How to Build Your Creative Confidence

It’s a false construct to divide the world into the creatives and the non-creatives, says IDEO founder David Kelley. He helps business people “turn fear into familiarity, and they surprise themselves. That transformation is amazing.”

Reading Time: 3 min 

Topics

Like what you're reading?
Join our community
Member
Free

5 Free Articles per month, $6.95/article thereafter. Free newsletter.

Subscribe
$89 $44/Year

Unlimited digital content, quaterly magazine, free newsletter, entire archive.

Sign me up

It’s a false construct to divide the world into the creatives and the non-creatives, says IDEO founder David Kelley. He helps business people “turn fear into familiarity, and they surprise themselves. That transformation is amazing.”

Image courtesy of Flickr user opensourceway.

One bad childhood experience where our creativity was mocked can inhibit us as adults. It can plant the idea that we’re practical people, not creative people, and can grow into a full-fledged “truth” about ourselves later.

But creativity can be coaxed out of people, if approached the right way.

That’s according to David Kelley, who is certainly one to know. Kelly is founder and chair of the design firm IDEO and creator of the “d.school” at Stanford, formally known as the Hasso Plattner Institute of Design, where students studying everything from business to medicine work on building their creativity to collaboratively solve complex problems.

In a recent TED talk, “How to Build Your Creative Confidence,” Kelley explained his thinking about creativity (a video and a transcript are at the TED site). Some highlights:

We can be inhibited by fear of judgment. Kelley says he hears from people all the time about “how a teacher shut them down or how a student was particularly cruel to them” in a creative endeavor. It’s at that point, he says, that “some opt out thinking of themselves as creative.” Kelley sees the fallout with IDEO clients, especially when they’re asked to work side-by-side with IDEO staff. “Eventually these bigshot executives whip out their Blackberries and they say they have to make really important phone calls, and they head for the exits. And they’re just so uncomfortable.”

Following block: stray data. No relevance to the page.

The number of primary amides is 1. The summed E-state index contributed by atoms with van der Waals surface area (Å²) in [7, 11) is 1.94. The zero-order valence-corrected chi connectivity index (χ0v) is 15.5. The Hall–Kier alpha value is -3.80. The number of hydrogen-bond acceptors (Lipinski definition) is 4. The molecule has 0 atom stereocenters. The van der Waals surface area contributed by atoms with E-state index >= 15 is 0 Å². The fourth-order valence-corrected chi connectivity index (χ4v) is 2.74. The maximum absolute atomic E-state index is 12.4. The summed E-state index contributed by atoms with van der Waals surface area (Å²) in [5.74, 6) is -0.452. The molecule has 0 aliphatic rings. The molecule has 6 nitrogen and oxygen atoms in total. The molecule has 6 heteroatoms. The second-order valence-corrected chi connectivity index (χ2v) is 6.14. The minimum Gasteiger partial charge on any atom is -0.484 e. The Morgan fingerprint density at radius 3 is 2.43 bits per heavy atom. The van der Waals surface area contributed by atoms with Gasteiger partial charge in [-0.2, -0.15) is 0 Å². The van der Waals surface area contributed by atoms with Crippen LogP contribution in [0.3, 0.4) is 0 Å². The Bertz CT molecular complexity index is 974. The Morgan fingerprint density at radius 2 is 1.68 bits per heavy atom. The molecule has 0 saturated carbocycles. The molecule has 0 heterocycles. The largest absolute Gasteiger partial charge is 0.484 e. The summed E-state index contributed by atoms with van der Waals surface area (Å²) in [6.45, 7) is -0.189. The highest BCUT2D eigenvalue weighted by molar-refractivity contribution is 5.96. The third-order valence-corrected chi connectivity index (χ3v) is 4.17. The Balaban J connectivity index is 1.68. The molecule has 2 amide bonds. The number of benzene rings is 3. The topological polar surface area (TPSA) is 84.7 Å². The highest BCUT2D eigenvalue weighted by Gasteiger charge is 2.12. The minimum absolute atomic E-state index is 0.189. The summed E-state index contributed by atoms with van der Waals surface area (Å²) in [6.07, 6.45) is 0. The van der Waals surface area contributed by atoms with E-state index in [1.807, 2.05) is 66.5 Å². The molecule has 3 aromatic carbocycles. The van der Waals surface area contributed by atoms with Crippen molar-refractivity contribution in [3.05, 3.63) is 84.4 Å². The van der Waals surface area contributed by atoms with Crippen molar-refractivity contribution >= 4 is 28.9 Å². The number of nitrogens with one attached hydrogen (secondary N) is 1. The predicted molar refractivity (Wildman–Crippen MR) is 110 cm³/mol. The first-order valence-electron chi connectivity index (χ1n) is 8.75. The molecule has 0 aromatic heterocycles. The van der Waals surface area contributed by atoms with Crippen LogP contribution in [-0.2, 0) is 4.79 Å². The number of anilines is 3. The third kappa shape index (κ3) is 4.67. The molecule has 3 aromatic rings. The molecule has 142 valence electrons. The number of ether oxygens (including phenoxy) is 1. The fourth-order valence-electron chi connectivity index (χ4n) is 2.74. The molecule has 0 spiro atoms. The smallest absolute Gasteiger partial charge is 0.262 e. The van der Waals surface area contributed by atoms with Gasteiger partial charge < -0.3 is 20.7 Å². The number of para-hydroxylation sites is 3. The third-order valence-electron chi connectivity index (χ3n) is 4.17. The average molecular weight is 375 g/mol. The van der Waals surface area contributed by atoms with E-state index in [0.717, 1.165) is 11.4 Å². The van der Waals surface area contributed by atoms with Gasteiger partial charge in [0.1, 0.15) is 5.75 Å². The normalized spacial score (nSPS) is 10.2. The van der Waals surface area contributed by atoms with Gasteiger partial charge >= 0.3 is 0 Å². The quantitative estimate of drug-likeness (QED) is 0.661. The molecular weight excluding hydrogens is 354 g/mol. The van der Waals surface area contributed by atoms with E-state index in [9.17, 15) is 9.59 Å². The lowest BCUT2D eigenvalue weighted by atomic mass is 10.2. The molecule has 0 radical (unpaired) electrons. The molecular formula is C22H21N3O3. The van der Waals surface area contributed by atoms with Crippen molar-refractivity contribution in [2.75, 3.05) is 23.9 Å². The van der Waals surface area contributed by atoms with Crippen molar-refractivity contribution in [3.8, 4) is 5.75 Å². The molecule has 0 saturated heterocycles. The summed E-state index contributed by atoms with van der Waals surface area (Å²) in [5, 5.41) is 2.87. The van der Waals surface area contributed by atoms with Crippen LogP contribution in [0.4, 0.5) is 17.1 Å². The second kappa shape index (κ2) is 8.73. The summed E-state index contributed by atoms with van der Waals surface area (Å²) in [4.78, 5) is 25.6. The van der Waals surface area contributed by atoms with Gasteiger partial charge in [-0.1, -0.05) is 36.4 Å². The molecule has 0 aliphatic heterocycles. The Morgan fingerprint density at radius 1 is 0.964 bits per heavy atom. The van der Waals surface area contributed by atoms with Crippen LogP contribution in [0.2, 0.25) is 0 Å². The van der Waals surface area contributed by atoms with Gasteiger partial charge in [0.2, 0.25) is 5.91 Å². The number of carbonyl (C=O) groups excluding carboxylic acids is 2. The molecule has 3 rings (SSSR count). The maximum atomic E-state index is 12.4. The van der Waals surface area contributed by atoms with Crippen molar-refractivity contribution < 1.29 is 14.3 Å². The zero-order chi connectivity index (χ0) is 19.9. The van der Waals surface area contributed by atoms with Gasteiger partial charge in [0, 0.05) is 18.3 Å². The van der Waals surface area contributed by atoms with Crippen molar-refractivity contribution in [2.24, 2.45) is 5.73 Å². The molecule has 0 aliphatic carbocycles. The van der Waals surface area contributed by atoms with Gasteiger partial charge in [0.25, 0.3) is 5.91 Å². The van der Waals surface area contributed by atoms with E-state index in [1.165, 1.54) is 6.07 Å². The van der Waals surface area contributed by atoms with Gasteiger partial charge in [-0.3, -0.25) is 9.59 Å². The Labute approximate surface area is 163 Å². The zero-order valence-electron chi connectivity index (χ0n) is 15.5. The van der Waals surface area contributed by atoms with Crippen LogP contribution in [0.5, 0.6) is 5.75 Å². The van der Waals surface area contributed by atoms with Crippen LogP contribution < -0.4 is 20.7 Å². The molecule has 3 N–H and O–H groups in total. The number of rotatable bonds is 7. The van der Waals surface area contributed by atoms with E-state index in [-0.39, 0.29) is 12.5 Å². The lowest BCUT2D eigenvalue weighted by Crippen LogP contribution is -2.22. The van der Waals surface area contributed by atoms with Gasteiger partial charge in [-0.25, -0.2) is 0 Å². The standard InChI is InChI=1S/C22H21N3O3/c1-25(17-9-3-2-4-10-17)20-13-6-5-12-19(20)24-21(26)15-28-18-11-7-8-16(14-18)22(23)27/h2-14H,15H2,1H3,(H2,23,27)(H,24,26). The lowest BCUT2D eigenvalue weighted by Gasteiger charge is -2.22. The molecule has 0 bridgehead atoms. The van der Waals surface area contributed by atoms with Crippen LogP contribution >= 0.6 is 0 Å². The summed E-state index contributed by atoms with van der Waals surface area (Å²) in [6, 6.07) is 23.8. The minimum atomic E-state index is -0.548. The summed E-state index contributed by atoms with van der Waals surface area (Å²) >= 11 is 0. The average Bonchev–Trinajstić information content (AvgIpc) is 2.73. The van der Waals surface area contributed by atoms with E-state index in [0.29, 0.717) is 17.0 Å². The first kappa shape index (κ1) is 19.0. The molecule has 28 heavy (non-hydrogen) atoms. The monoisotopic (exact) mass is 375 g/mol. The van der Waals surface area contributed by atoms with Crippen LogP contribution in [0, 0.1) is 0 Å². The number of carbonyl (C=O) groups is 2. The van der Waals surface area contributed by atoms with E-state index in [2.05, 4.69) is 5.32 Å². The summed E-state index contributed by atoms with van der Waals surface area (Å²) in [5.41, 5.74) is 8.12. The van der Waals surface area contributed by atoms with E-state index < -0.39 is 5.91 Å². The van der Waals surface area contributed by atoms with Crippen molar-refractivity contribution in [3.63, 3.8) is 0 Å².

We can break through phobias with “guided mastery.” Kelley met with his Stanford colleague Albert Bandura, a psychologist who studies phobias. Bandura has a step-by-step methodology for working through phobias by slowly introducing people to the thing they fear. “Bandura calls this process ‘guided mastery,”” says Kelley. “I love that term.” What Bandura was doing turned out to be similar to what Kelley was doing in business with his clients, taking them through “a series of small successes.”

David Kelley

A little confidence in creativity leads to a lot of confidence in everything else.

Read the Full Article

Topics

More Like This

Add a comment

You must to post a comment.

First time here? Sign up for a free account: Comment on articles and get access to many more articles.

Comments (2)
How to Build Confidence: 100+ Self-Confidence Tips
[…] though creativity feels spontaneous, it actually activates the same self-confidence muscles setting and achieving other personal goals does. Any creative act—playing music, painting a […]
Contract Relationships
Creativity is so important to innovation in business. Removing those emotional roadblocks can clear the way to overwhelming success for those individuals.